John H. Glenn Research Center, Cleveland, Ohio
This report presents the design, construction, and test results of a novel multitone, multi-band, high-frequency synthesizer for application in a space-borne (including a CubeSat) beacon transmitter for radio wave atmospheric propagation studies. The beacon transmitter synthesizer design can be tailored to operate in those frequency bands of interest for future space-to-Earth data links, e.g., Q-band (37 to 42 GHz) and E-band (71 to 76 GHz).
The synthesizer consists of a high-frequency comb generator or harmonic generator, which puts out a broad range of evenly spaced harmonic frequencies that has been observed to be tunable over a wide frequency range. These harmonics are filtered to select a set of frequencies that is representative of a desired beacon source. The harmonics can then be amplified to the power levels needed for radio wave atmospheric propagation studies. The harmonics that are amplified are transmitted from space to Earth as beacon signals. By measuring the relative strength and phase of these signals on Earth, one can estimate the attenuation and dispersion due to atmospheric effects.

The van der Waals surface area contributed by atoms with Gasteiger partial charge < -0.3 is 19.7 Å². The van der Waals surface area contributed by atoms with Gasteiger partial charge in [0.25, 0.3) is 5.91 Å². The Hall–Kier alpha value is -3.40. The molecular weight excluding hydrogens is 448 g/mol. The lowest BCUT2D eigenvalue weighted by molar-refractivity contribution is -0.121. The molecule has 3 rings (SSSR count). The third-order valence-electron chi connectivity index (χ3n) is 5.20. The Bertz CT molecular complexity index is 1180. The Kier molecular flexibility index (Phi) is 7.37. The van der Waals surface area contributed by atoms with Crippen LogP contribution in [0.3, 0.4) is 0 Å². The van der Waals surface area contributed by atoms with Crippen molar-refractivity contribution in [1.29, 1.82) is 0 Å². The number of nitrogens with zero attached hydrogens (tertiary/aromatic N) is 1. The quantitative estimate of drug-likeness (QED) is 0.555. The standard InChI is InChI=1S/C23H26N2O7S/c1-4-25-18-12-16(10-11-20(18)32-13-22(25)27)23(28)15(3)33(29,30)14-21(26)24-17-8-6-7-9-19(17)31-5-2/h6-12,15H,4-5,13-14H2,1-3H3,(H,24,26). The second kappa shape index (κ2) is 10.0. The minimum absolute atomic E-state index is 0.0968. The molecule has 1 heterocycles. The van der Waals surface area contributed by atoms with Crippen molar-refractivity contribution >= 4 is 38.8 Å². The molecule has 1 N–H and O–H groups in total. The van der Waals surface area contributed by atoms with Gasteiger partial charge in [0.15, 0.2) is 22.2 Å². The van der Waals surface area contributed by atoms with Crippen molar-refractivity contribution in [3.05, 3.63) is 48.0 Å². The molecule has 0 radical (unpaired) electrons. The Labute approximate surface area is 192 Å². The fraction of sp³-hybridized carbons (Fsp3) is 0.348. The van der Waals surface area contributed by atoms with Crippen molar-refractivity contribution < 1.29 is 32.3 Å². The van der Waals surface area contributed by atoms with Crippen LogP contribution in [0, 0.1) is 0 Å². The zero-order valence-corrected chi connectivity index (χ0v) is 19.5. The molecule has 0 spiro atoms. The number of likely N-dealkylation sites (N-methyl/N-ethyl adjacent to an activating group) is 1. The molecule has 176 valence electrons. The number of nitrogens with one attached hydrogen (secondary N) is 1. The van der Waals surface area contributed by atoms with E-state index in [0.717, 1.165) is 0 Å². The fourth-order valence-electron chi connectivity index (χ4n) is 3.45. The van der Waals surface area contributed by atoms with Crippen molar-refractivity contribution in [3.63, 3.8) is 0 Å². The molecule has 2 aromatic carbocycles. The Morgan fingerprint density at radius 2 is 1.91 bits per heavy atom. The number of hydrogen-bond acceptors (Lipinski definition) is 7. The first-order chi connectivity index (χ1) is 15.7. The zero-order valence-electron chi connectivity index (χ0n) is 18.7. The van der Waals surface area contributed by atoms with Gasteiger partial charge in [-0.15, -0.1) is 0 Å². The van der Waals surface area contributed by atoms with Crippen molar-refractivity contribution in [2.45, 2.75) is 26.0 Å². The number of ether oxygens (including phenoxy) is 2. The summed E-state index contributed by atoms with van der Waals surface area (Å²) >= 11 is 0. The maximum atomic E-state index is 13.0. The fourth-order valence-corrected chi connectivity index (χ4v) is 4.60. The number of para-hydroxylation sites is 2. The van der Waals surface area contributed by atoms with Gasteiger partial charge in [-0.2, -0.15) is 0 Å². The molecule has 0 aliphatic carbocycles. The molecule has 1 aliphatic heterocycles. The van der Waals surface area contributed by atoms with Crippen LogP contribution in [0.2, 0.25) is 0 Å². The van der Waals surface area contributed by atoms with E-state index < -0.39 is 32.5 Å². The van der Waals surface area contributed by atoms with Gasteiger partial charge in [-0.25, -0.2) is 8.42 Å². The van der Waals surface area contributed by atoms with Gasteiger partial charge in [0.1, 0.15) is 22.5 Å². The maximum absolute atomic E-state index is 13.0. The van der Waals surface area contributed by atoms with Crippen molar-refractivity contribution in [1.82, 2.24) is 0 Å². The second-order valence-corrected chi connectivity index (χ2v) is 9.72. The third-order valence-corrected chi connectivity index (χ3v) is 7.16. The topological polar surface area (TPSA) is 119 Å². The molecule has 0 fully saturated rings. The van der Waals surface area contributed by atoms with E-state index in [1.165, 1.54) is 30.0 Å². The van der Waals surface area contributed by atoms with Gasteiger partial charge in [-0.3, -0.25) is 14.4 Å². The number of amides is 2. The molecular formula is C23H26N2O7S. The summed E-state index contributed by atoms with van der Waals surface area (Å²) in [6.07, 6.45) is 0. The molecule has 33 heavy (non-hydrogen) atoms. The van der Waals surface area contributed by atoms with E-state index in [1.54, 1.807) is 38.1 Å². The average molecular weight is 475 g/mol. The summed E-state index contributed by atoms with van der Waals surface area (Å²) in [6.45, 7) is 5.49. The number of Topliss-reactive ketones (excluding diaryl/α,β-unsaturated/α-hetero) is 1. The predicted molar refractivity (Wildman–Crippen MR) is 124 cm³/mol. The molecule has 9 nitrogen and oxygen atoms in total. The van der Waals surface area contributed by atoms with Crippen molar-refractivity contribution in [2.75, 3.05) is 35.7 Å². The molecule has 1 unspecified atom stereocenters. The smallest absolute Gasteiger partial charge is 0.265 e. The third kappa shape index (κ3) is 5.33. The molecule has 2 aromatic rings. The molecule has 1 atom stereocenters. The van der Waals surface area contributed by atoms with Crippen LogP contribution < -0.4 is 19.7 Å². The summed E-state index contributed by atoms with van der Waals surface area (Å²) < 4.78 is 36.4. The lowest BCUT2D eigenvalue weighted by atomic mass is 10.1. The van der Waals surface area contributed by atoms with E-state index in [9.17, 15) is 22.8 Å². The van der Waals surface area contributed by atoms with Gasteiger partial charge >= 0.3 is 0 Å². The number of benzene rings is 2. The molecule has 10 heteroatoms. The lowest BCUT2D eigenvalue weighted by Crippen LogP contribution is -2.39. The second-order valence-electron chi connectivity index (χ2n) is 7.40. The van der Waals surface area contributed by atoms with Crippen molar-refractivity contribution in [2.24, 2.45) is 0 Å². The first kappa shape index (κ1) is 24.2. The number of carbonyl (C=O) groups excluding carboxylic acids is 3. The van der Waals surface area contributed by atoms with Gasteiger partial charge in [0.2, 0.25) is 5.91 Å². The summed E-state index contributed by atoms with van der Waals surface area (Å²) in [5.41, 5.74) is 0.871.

This work was done by Rainee N. Simons and Edwin G. Wintucky of Glenn Research Center.
Inquiries concerning rights for the commercial use of this invention should be addressed to NASA Glenn Research Center, Innovative Partnerships Office, Attn: Steven Fedor, Mail Stop 4–8, 21000 Brookpark Road, Cleveland, Ohio 44135. Refer to LEW-19122-1.